There are moments in history when it is important to stand back from the day to day twists and turns of politics and consider some fundamental questions.
This is such a time for Scotland.
The experience of the last three and a half years has raised big questions about how we see ourselves as a country and our place in the world.
It has raised questions about our voice and our democracy.
And about our future – what kind of country and society do we want to be?
At the heart of these questions is a belief held by almost everyone in Scotland that we are a nation.
No better and no worse than any other – but an equal nation.
And as a nation, our future – whatever we choose it to be – must be in the hands of the people who live here.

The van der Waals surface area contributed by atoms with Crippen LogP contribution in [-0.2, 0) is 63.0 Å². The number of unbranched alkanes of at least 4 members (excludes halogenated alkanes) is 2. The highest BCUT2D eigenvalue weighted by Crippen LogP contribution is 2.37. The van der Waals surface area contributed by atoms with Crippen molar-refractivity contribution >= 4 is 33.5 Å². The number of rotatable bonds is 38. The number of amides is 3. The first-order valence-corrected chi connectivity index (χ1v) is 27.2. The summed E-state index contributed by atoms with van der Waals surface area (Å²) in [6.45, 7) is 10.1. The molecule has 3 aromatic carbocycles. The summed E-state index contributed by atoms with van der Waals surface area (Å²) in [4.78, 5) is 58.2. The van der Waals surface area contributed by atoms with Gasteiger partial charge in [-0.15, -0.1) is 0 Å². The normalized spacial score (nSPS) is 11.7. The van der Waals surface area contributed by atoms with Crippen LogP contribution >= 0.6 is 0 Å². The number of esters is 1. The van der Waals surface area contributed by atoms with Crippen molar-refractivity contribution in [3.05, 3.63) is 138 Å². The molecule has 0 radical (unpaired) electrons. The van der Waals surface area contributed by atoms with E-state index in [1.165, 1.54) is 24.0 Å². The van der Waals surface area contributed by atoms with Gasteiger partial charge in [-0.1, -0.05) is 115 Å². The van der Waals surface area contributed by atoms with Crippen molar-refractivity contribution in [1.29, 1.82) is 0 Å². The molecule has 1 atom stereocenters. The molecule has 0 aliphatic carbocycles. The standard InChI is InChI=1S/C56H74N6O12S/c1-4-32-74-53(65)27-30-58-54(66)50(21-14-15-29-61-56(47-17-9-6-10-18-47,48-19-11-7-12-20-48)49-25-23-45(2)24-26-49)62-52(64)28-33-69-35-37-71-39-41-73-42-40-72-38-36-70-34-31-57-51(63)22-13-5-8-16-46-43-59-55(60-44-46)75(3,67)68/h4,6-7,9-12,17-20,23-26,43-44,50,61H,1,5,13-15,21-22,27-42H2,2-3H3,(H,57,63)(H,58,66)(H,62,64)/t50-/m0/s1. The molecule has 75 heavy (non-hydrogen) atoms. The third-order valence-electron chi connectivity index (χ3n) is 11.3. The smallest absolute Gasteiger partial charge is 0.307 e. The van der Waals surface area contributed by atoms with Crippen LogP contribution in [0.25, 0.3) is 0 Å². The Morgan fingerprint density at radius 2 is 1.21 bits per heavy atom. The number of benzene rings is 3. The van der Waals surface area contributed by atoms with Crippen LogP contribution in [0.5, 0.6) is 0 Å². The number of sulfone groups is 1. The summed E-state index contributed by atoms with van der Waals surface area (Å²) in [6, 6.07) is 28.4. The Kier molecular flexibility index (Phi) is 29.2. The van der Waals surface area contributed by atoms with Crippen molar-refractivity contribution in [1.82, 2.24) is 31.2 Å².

We can choose to stay part of the Westminster union or we can choose – as I would – to be independent.
But the choice must be ours.
Today, I am publishing the constitutional and democratic case for Scotland having that choice.
It is rooted in the principle of self-determination, in the material change of circumstances since the 2014 exercise of that right, and in the democratic mandate that exists for offering the choice afresh.
In a voluntary association of nations such as the UK, it cannot be in the interest of any part for our right to choose our own future to be conditional, or time limited, or a one off.
Nor is it right for it to be over-ridden by a Prime Minister, or indeed a First Minister.
It is a fundamental right of self-determination.
The ability for Scotland to exercise that right now matters, because the alternative is a future that we have rejected being imposed upon us.
Scotland made clear last week that it doesn’t want a Tory government, led by Boris Johnson, taking us out of Europe and down a path we haven’t chosen.